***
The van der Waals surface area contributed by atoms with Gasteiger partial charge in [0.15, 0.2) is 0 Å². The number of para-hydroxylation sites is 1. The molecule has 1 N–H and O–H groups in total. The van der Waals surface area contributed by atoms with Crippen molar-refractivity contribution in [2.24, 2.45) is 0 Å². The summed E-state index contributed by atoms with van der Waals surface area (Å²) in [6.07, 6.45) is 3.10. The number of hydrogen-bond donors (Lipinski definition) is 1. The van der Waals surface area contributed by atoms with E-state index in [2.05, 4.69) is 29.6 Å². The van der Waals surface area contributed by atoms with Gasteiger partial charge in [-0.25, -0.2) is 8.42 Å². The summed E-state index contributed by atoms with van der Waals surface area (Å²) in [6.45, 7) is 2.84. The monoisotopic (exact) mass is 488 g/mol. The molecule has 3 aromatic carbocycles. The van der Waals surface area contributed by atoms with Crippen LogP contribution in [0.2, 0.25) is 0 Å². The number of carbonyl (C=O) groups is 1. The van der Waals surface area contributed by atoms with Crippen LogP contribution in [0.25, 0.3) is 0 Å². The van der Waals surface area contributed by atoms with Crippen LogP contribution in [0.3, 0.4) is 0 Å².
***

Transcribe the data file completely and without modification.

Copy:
The van der Waals surface area contributed by atoms with Gasteiger partial charge in [0.15, 0.2) is 0 Å². The number of para-hydroxylation sites is 1. The molecule has 1 N–H and O–H groups in total. The van der Waals surface area contributed by atoms with Crippen molar-refractivity contribution in [2.24, 2.45) is 0 Å². The summed E-state index contributed by atoms with van der Waals surface area (Å²) in [6.07, 6.45) is 3.10. The number of hydrogen-bond donors (Lipinski definition) is 1. The van der Waals surface area contributed by atoms with E-state index in [2.05, 4.69) is 29.6 Å². The van der Waals surface area contributed by atoms with Gasteiger partial charge in [-0.25, -0.2) is 8.42 Å². The summed E-state index contributed by atoms with van der Waals surface area (Å²) in [6.45, 7) is 2.84. The monoisotopic (exact) mass is 488 g/mol. The molecule has 3 aromatic carbocycles. The van der Waals surface area contributed by atoms with Crippen LogP contribution in [0.2, 0.25) is 0 Å². The number of carbonyl (C=O) groups is 1. The van der Waals surface area contributed by atoms with Crippen LogP contribution in [0.25, 0.3) is 0 Å². The van der Waals surface area contributed by atoms with Crippen LogP contribution in [0.3, 0.4) is 0 Å².